Sunday, January 9, 2011

April-May 1937: More Fun Comics #20, New Adventure Comics #15, Detective Comics #4

Cover by Vin Sullivan

More Fun Comics #20 is yet another issue of that series for which I couldn't find a scan.  Taking a look at its contents, it looks like I missed very little.  There's the last installment of 'Pelion and Ossa', a funny animal strip about a bear and a penguin by Pete DeAngelo.  Something called 'Bobby and Scotty' reappears for the first time since issue #9, but I don't remember it at all.  And I won't need to, because it never shows up again.  'Lieutenant Leeds' is a strip by Alex Lovy that seems to be a one-off.  It's almost a relief that I get to skip these issues, but on the other hand it makes it nigh-impossible to get into a good rhythm with the strips.  It's no coincidence that I'm enjoying New Adventure Comics and Detective Comics more than this series.

Cover by Creig Flessel
'Jungle Fever' by Ed Winiarski debuted in the last issue, but I hadn't paid enough attention to talk about it.  In part two the main characters Red and Curly go to an island to find a plantation (for reasons I couldn't figure out).  Along the way they help put down a mutiny, but there are forces on the island that aren't friendly to them.  Standard island adventure strip stuff for the time.

'Steve Conrad' (by Creig Flessel) has been another fairly boring island adventure strip, but this one features the main villain, the Devachan of Dolorosa Isle, on a one-man murder mission through Steve Conrad's ship. He even goes so far as to lash a corpse to the wheel with a knife still in it.  It's the first time that this strip has been remotely memorable.

Apparently we've seen the last of 'Slim and Tex' by Alex Lovy, a strip about two cowboys who worked on a ranch and got up to hi-jinks.  At the beginning it was about their rivalry for the affections of the lady owner of the ranch, but by the end it was tied up in a plot about a rich girl visiting the ranch, and the goons trying to kidnap her.  And damn it, I need to bring these comics to work with me, because I can never remember whether they ended on a cliffhanger or not.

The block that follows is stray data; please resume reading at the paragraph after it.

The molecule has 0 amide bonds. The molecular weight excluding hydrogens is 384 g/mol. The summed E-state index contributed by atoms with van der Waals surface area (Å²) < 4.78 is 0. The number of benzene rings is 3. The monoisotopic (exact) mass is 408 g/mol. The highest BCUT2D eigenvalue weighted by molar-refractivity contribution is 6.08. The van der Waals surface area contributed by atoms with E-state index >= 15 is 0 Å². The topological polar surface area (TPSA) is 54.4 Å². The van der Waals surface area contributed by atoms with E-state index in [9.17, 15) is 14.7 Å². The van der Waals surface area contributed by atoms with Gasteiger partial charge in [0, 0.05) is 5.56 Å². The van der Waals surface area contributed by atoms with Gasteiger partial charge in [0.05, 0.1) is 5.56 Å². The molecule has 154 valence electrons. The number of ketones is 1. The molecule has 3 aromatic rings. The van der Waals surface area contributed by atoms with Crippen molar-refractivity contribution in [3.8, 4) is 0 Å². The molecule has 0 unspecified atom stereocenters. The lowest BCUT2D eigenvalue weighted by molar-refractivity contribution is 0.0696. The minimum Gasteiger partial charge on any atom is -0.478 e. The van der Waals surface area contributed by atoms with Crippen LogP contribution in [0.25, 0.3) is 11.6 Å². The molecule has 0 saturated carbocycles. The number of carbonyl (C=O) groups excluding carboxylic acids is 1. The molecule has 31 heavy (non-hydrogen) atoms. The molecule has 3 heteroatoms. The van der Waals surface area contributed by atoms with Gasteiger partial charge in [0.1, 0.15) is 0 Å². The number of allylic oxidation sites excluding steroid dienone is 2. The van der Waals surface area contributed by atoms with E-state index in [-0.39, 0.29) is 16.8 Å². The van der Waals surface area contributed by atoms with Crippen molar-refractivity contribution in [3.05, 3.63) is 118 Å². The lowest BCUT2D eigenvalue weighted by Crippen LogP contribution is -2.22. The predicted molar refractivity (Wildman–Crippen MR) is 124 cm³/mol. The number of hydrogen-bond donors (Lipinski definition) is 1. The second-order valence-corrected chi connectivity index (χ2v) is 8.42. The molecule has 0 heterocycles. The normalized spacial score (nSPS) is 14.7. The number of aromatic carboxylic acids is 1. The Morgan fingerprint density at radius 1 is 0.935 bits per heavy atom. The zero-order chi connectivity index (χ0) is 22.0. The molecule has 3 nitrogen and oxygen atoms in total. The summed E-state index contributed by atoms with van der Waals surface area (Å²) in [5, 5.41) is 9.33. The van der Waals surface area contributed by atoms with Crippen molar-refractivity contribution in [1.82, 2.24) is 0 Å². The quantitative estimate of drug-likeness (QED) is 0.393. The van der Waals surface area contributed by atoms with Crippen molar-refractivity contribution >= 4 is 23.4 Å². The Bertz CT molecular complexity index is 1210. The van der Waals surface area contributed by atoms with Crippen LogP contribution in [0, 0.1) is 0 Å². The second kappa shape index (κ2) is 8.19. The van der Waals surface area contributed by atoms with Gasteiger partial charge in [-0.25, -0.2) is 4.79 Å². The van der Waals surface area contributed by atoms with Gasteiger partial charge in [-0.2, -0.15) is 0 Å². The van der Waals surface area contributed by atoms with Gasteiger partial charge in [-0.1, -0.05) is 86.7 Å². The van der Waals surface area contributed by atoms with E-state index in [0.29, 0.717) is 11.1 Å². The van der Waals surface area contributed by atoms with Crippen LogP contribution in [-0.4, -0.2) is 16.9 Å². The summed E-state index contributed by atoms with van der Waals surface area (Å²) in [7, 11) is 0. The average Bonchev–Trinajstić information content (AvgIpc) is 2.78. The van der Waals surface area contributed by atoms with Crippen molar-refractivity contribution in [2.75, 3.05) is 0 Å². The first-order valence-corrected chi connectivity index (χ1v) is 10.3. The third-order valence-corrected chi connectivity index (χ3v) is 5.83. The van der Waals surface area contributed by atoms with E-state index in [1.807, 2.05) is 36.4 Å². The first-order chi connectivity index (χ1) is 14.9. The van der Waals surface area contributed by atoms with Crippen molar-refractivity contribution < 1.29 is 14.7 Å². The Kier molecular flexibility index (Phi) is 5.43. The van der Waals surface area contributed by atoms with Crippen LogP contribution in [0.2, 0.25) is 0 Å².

I don't know what this says about me, but now that 'Captain Quick' (by Sven Elven) has shifted his mission from the rescue of his lady love to straight-up raiding Spanish galleons for booty I'm much more interested in it.

To be honest, I felt much more engaged by all of the strips in this issue.  Perhaps I was just in a charitable mood, or perhaps I'm getting more used to the way these stories are told.  These comics are vastly different to the majority of the others I've read (mostly from the 1960s to the present), and in the beginning I felt like I was doing a lot of work to keep up.  Now they feel a lot more natural to read, and we'll see if that helps my enthusiasm level in the future.  There wasn't even a 'Federal Men' strip this month, so it's very unusual that I found myself so engaged.

Cover by Creig Flessel
'Speed Saunders' (by Creig Flessel): Speed investigates a murder involving rival sugar cane plantations.  It seems that even the creators have recognised the limitations of the water police set-up, because this strip has little to do with it, and Saunders is even fired from his job during the story.  That's probably because this strip was created by E.C. Stoner, but last issue Creig Flessel took over.  I'm interested to see if he sticks with it and changes the format.

'Cosmo' (by Sven Elven): Cosmo tackles jewel thieves in Bombay.  I really can't muster any enthusiasm for this strip.

'Buck Marshall, Range Detective' (by Homer Fleming): Buck takes on rustlers.  Again.  Fleming is either terribly unimaginative, or he's taking the piss.  There just has to be more to he can deal with, you know?  Some Injuns, maybe?

'Claws of the Red Dragon' (by Malcolm Wheeler-Nicholson): The plot thickens as various murder mysteries pile on top of each other. I'm hoping the strip really holds my hand as it goes along, because I'll never keep track of it myself.

'The Evil Oak' (by Gardner Fox): This prose story is a murder mystery where the culprit has his hideout inside a tree.  I've read a few of Fox's sword and sorcery yarns, and he tells a decent story.  This was good by the standards set so far.

'Mr. Chang' (by Ed Winiarski): Mr. Chang is back, and I've noticed that his speech patterns are now much more in the vein of other Asian characters of the time.  It's a shame, because I liked seeing a Chinese guy portrayed as speaking perfect English.  He's still shown to be very clever and respected, but the dialogue grates on me.

'Slam Bradley' (by Siegel and Shuster): "Only a maniac or Slam Bradley would have attempted it!"  The latest 'Slam Bradley' strip kicks off with that awesome line, and I'm very pleased to see that Joe Shuster is back on the art.  It's still the best strip I'm reading, but it doesn't quite have the magic of that first installment.  Slam's character has softened quite a bit, but I was enjoying it more when he was being a jerk to everyone under the sun.  I'm thinking that a large part of the success of this strip is the inclusion of humorous elements.  The other action strips are played straight, but Slam'sSiegel and Shuster doing a lot of that sort of stuff.

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